Ground breaking on the new WTP took place in July 2017.

Initially, the Town was only considering constructing filters along with the required backwash holding tanks in a new building and utilizing the chemical feed systems in the existing treatment facility. However, as the project progressed it was determined that it would be more cost effective to replace the existing aging air strippers rather than to continue to rehabilitate them, and eliminate the need to re-pipe the flow since the existing strippers added too much dissolved oxygen prior to the biological units. Since the existing chemical feed equipment in the plant is aging and the existing building itself was also in need of rehabilitation, the decision was made to construct an entirely new standalone 7.0 mgd facility. The new facility also contains three deep bubble aerators for VOC removal.

While Mangazur® technology has been approved in one other municipality in Massachusetts, there are few treatment plants in the northeast using this technology, and of those treatment plants, none have a design capacity above 5.0 mgd.  Home Farm has a much higher design capacity and will be the largest Mangazur® water treatment plant in the northeast once completed.  The Mangazur® filters at Home Farm will have the second highest design capacity in the country, after a 26.0 mgd treatment plant in Lake Havasu City, Arizona.


 

 

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Water Distribution and Wastewater Collection BPE, Framingham, MA

Framingham-ma-cochituate-damTata & Howard completed a Business Practice Evaluation (BPE) for the Town of Framingham, MA.  T&H coordinated and attended a project kick-off meeting with essential Town personnel. The Town provided, as available, documents requested at the Project Kick-off meeting including reports, CIP and operating budgets, organization charts, standard operating procedures, operation and maintenance reports, O&M manuals, performance measures, job descriptions, Emergency Response Plan, procurement process, inventory control, relevant studies and reports, and similar related documents.  These documents were used both for assessment of the current practices and as documentation included in the written plan, as appropriate.  Evaluations determined the adequacy of the documents and current business practices. Documents were compiled and organized electronically for use in the project and future use by the Town.  Any critical missing information was identified and developed by Town staff or included as part of the Implementation Plan.

KKWWD, ME Organizational Review and Succession Planning BPE

KKWWD-waterTata & Howard conducted a Business Practice Evaluation (BPE) for the Kennebunk, Kennebunkport, and Wells Water District (KKWWD), Maine that included the following:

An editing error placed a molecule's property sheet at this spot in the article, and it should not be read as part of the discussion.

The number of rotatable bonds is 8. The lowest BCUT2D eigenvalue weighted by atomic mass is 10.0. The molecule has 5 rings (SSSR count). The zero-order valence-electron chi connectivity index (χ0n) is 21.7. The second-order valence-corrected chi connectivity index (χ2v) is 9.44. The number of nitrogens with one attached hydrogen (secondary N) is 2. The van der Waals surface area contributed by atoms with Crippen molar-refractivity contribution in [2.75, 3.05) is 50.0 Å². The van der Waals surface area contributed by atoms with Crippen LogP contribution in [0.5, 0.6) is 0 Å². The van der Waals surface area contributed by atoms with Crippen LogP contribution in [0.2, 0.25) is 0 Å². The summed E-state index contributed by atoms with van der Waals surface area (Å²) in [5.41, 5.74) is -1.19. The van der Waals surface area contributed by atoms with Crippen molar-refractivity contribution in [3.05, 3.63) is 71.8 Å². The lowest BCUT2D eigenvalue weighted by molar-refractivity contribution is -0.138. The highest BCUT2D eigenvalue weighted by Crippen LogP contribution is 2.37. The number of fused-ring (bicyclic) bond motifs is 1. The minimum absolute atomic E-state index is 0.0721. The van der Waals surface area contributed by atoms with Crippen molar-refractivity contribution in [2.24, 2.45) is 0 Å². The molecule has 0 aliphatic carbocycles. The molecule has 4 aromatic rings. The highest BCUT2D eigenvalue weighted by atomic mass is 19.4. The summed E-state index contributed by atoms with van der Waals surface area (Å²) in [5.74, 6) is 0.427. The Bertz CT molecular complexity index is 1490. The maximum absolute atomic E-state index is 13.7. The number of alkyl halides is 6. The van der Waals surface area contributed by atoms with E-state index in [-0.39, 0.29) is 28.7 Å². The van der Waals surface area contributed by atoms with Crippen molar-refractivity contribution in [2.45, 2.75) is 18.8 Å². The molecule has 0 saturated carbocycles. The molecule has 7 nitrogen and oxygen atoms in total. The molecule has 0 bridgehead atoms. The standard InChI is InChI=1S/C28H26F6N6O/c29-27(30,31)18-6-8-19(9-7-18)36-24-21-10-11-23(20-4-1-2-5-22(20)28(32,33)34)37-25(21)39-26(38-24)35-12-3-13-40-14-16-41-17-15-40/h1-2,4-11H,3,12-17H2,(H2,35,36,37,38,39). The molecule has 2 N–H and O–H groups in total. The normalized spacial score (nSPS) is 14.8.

Task 1: Project Management and Communications

Project kickoff meeting with management staff included discussion of project approach and schedule, level of District involvement, and project deliverables.

Task 2: Organizational Assessment

Reviewed documents, facilitated individual interviews, and conducted on-site workshops to evaluate the current organization against desired business goals and industry best practices.

Task 3: Developed Draft Succession Plan for business continuity of Water District

Developed a Succession Plan based on current personnel and organizational structure. The plan shows a path forward for staff to ascend in the organization through natural progression.

Task 4: Draft and Final Organizational Review and Succession Plan

Prepared Draft and presented results of the Organizational Review and Succession Plan to KKW.  After comments were received on the draft, Tata & Howard provided the final document.

Business Practice Evaluation (BPE), North Texas Municipal Water District

NTMSD
North Texas Municipal Water District (NTMWD) Wylie Treatment Plant, courtesy of NTMWD

Tata & Howard Provided management consulting and leadership skill building for the North Texas Municipal Water District.  Project included meeting with each of the nine wastewater treatment plant Superintendents and Chief Operators and wastewater collection system management one-on-one as well as meeting with supervisors and managers.  Two briefing workshops were conducted to discuss the findings, overall observations and potential opportunities for improvement that benefits the treatment and collection system facilities.  In addition, a management, operation and maintenance (MOM) workshop was conducted that discussed effective business practices that were compared to industry standards.